Also many of those who became believers confessed and disclosed their practices.
A number of those who practiced magic collected their books and burned them publicly; when the value of these books a was calculated, it was found to come to fifty thousand silver coins.
So the word of the Lord grew mightily and prevailed.
Now after these things had been accomplished, Paul resolved in the Spirit to go through Macedonia and Achaia, and then to go on to Jerusalem. He said, "After I have gone there, I must also see Rome."
So he sent two of his helpers, Timothy and Erastus, to Macedonia, while he himself stayed for some time longer in Asia.
About that time no little disturbance broke out concerning the Way.
A man named Demetrius, a silversmith who made silver shrines of Artemis, brought no little business to the artisans.
These he gathered together, with the workers of the same trade, and said, "Men, you know that we get our wealth from this business.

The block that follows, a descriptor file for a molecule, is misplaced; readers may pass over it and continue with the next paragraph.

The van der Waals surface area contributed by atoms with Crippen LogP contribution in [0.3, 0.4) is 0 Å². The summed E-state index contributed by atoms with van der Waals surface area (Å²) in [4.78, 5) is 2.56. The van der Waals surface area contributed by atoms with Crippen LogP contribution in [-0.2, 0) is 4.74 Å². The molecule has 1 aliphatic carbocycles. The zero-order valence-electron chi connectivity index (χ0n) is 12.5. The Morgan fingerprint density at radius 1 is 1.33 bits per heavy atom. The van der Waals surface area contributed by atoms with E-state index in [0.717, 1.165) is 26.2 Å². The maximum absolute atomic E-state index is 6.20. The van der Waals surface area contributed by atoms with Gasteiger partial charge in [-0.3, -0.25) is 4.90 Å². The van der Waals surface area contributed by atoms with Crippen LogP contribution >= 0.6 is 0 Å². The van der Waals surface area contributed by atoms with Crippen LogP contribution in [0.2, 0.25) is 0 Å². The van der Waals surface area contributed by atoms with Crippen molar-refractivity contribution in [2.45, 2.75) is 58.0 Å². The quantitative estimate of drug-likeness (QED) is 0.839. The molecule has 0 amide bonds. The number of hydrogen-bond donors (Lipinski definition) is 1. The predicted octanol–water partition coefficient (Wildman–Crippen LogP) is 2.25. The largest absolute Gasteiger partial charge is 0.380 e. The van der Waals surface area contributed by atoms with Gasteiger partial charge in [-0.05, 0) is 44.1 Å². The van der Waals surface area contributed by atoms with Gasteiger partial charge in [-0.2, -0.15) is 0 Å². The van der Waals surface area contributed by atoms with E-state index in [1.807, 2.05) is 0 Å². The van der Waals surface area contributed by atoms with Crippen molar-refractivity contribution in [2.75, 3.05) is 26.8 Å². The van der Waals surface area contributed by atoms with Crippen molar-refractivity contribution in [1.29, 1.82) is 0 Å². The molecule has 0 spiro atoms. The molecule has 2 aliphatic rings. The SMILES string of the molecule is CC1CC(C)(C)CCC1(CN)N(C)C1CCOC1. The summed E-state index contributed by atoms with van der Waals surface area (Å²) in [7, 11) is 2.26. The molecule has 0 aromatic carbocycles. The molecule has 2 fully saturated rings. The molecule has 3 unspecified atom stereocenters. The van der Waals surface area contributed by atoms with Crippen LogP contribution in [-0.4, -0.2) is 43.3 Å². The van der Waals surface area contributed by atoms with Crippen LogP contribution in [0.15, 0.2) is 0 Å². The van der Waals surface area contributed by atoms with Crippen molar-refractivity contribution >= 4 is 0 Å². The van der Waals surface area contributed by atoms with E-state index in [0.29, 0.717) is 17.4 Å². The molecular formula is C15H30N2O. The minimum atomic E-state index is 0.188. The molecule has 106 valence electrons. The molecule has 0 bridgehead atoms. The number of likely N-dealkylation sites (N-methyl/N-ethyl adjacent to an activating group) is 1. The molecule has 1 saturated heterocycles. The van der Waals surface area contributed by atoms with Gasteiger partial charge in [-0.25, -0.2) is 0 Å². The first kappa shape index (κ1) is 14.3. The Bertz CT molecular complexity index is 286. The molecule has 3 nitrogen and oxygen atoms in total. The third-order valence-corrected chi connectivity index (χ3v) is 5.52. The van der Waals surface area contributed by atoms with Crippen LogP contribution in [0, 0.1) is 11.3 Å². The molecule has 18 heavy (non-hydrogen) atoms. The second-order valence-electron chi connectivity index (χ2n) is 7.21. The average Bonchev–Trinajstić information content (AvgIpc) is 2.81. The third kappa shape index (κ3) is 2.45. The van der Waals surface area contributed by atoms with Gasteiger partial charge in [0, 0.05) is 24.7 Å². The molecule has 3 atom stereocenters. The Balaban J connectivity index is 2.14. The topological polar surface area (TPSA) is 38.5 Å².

You also see and hear that not only in Ephesus but in almost the whole of Asia this Paul has persuaded and drawn away a considerable number of people by saying that gods made with hands are not gods.
And there is danger not only that this trade of ours may come into disrepute but also that the temple of the great goddess Artemis will be scorned, and she will be deprived of her majesty that brought all Asia and the world to worship her."
When they heard this, they were enraged and shouted, "Great is Artemis of the Ephesians!"
New Revised Standard Version Bible, copyright 1989, Division of Christian Education of the National Council of the Churches of Christ in the United States of America. Used by permission. All rights reserved. (New Revised Standard Bible Version Online)